If you’ve recently experienced a slip and fall at work or place of business, you may not know what to do next. First, you should know that slip-and-fall injuries are very common. In fact, over 20% of hospital emergency room visits — 1 in 5 — are due to falls, according to the National Floor Safety Institute. Second, you may be due compensation to cover your medical bills, lost days of work, emotional distress, and pain and suffering. Slip and fall lawyers can prove your case, and a business’s insurance policy will pay the settlement money directly to you and your family.
Property owners and businesses must keep their premises safe for people. This means, for example, that stairs must have railings, flooring must be free of defects, pools must be fenced in, and lighting must be adequate. So, what happens someone owns a dangerous property and fails to tell their guests about potential hazards? That person might be liable for covering any injuries that result from a slip and fall accident.
How Will Slip and Fall Lawyers Prove My Case?
Slip and fall lawyers run their case investigations a little differently all across the country. Therefore, you should ask any lawyer you consult to talk you through their specific process before retaining legal services.
Here are some activities they may engage in to prove your claim:
- Examine and photograph the scene of your accident
- Talk to all witnesses present on the day of your fall
- Hire a private investigator
- Request any video surveillance footage from the business or property owner
- Consult with engineers, contractors, or other relevant experts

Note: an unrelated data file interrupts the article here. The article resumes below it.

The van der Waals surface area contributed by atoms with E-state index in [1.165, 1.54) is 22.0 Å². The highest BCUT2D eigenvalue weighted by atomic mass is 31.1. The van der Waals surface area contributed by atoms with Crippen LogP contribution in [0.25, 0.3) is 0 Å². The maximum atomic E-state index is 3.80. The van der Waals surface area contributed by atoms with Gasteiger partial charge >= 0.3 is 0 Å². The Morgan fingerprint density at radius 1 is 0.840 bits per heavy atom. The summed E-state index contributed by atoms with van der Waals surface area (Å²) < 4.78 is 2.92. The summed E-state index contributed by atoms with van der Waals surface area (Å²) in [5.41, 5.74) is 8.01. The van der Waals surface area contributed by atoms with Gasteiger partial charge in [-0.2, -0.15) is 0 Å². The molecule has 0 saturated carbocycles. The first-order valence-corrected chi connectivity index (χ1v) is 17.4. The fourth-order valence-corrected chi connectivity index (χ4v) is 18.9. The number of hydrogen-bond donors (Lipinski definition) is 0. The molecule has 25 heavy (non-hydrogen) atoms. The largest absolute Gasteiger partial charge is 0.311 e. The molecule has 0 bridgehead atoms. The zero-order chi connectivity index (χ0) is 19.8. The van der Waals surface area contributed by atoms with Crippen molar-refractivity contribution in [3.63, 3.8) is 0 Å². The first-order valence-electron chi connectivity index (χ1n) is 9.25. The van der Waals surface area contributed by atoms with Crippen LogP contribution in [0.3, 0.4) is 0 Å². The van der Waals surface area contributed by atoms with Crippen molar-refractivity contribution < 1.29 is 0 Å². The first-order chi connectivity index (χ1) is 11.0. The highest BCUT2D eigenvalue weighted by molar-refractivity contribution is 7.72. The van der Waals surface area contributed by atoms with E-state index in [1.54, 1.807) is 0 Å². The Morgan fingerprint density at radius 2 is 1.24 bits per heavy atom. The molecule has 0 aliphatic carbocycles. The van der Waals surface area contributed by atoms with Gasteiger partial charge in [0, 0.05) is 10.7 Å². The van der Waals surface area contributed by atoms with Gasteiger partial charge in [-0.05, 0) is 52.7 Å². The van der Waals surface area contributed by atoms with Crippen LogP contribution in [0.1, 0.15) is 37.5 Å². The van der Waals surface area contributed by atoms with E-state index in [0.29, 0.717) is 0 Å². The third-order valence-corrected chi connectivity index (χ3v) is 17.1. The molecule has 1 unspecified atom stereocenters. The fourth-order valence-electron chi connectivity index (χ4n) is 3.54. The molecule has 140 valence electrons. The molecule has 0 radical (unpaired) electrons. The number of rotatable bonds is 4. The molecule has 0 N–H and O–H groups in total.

- Consult with your doctor or other medical specialists
- Conduct a public records search regarding the property’s history
- Look for evidence that the property owner knew about the defect or hazard
If you have any notes or citations from the day of your slip and fall accident, your lawyer will also want to review those materials.
Injuries from Accidental Falls are Common… and Costly
Again, if you’ve been injured in a fall, you are not alone. According to the National Floor Safety Institute, falls account for more than 8 million hospital emergency room visits annually. Fractures are the most serious injury, which occur in 5% of all fall accidents. Of all fractures from falls, broken hip bones are the most serious of all. Hip fractures also lead to the greatest health problems and number of deaths.
According to the U.S. Bureau of Labor Statistics, 22% of slip and fall incidents resulted in more than 31 days away from work. The elderly population is particularly susceptible to falls. According to The National Institute on Aging, 30% of people aged 65 and older sustain a fall each year. Among those falls, 10% will result in a serious injury.
Businesses Plan for Slip and Fall Claims
Business owners understand they are responsible for injuries that occur on their property — even if those injured are renters instead of owners. They also know this responsibility is far-reaching, covering everyone from employees to visitors to neighbors (in some cases, even trespassers). This is why business and property owners must regularly inspect their premises for any unsafe conditions. They must warn others if there is a situation that might cause a fall. That is why it is so common to see signs in restaurants and retail locations warning of wet floors after someone mops.
If you slip and fall inside a business, you should know most owners have insurance policies costing as little as $500. These policies typically cover up to $1 million in damages for customers’ injuries. Thus, you shouldn’t ever feel badly about suing. Still, you must make sure to file your claim before the personal injury deadline in your state expires!
Reach out to a slip and fall lawyer today to file your claim and get the settlement you deserve.
Ready to see if you may qualify? Complete your free online personal injury case evaluation now!
Laura Schaefer is the author of The Teashop Girls, The Secret Ingredient, and Littler Women: A Modern Retelling. She is also an active co-author or ghostwriter of several nonfiction books on personal and business development. Laura currently lives in Windermere, Florida with her husband and daughter and works with clients all over the world. Visit her online at lauraschaeferwriter.com and linkedin.com.